Available information on the inflow of migrants to the capital city, Dhaka, from other districts of the country during the 1980s shows that the highest percentage of migrants came from Barisal (20.3 percent), followed by Dhaka district (19.5per cent), Faridpur (17.4per cent), and Comilla (15.5 percent) (BIDS 1992). The process of migration was influenced by both pull and push factors, of which the predominant pull factor was the expectation of getting employment and earning higher income, and the principal push factor was the situation of poverty engendered by natural disaster, landlessness, and lack of jobs.
As a consequence of the phenomenal increase in the number and rate of growth of urban population, caused largely by unchecked migration, the number of slums and slum dwellers is rapidly increasing in the country. In the city area, the poor migrants prefer slums for their initial settlement, obviously because of their poverty and low income. In 1991, there were about 2000 slums in Dhaka city alone (CUS 1992). At the present rate of urbanization, the slum population will in all probability increase further, with all its undesirable economic, social, demographic and public health implications that are putting the overall development efforts of the country in jeopardy. Formulation of an explicit policy on urbanization along with appropriate interventions for initiating a process of reverse migration whereby the migrant slum dwellers can be induced to return to their original rural locations therefore warrant immediate concerted action.
Description of the Study Area
study area of the research is chosen Duaripara slum, as most of the people living there have migrated from different parts of Bangladesh. So here has a heterogeneous characteristics of data is available which is very relevant for this study. Among them a large number of people migrated from Chatmohar, Pabna. So the two areas are chosen as the study area to indicate the main factors of migration through a cross analysis of origin and destination as well as rural and urban area, vice versa.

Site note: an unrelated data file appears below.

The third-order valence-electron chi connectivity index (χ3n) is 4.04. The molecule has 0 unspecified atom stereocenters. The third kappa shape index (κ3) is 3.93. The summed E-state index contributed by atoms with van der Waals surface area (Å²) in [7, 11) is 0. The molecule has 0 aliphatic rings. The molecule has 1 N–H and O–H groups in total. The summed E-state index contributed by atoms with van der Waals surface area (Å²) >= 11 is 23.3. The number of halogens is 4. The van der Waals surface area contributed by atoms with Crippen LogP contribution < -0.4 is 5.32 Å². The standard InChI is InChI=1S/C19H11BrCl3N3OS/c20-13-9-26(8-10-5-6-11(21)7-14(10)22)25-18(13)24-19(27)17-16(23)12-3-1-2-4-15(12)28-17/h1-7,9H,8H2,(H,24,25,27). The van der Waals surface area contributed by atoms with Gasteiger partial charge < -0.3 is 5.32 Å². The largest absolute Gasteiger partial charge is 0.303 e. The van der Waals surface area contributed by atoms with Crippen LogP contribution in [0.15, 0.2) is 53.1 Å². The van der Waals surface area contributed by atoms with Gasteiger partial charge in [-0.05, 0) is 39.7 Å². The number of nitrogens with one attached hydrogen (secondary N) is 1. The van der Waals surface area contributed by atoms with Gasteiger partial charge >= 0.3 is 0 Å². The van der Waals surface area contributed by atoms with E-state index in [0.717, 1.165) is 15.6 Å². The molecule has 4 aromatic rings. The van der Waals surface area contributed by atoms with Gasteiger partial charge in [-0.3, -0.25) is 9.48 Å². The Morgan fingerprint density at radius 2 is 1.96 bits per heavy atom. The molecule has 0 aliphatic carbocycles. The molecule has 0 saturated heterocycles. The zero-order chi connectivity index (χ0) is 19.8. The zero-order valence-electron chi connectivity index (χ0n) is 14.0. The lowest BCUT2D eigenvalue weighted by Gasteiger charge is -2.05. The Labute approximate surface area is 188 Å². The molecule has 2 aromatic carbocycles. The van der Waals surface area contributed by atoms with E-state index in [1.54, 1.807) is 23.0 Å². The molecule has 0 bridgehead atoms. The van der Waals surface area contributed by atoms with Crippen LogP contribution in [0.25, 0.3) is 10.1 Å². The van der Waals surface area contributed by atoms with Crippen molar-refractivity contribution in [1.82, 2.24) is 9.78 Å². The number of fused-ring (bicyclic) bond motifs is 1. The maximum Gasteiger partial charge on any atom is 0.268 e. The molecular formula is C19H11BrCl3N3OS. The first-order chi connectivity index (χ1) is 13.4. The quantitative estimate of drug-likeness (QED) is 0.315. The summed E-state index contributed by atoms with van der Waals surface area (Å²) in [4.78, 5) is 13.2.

Description of Urban Area
Duaripara has been chosen as study area of urban, the destination of the migrants. Most of the people area came here after the flood of 1988. When the Beri Embankment was constructed then Duaripara was the most suitable place of the migrants. Especially there was good communication with North Bengal zone of Bangladesh. The land of Duaripara is mainly private ownership, but some public land also exists in here. Basically Duaripara is a low income group people’s residential area. Two ministries of Bangladesh is claimed for some part of land in Duaripara besides WASA colony, and these ministries are Ministry of Civil works and Ministry of Religion. So there is a conflict between these ministries for the ownership. And of course most of the low income people stared to live as creating slum in Duaripara. Duaripara is chosen for study area because the people of most part of the country are living here.
Duaripara is under Mirpur area and geographically is located is located at 23.8042°N 90.3667°E. It is situated at north-east of Dhaka city. Recently Mirpur Thana has been divided into the three thanas of Shah Ali, Pallabi and Kafrul. According to new division Duaripara remains under Pallabi Thana.
Duaripara is an area of Pallabi Thana which has a population of over 300,000. Thousands of families who came to the city in search of employment live in this densely populated area in appalling conditions. Duaripara slum is one of the largest slums of Mirpur of around 12,000 people. In February 2008, a large proportion of the Duaripara slum was demolished with 24-hours notice. It is still possible that the remaining part of the slum will be demolished. However, 90% of the affected families that we work with moved to smaller slums in the surrounding area, all within the Pallabi area.
Existing Land use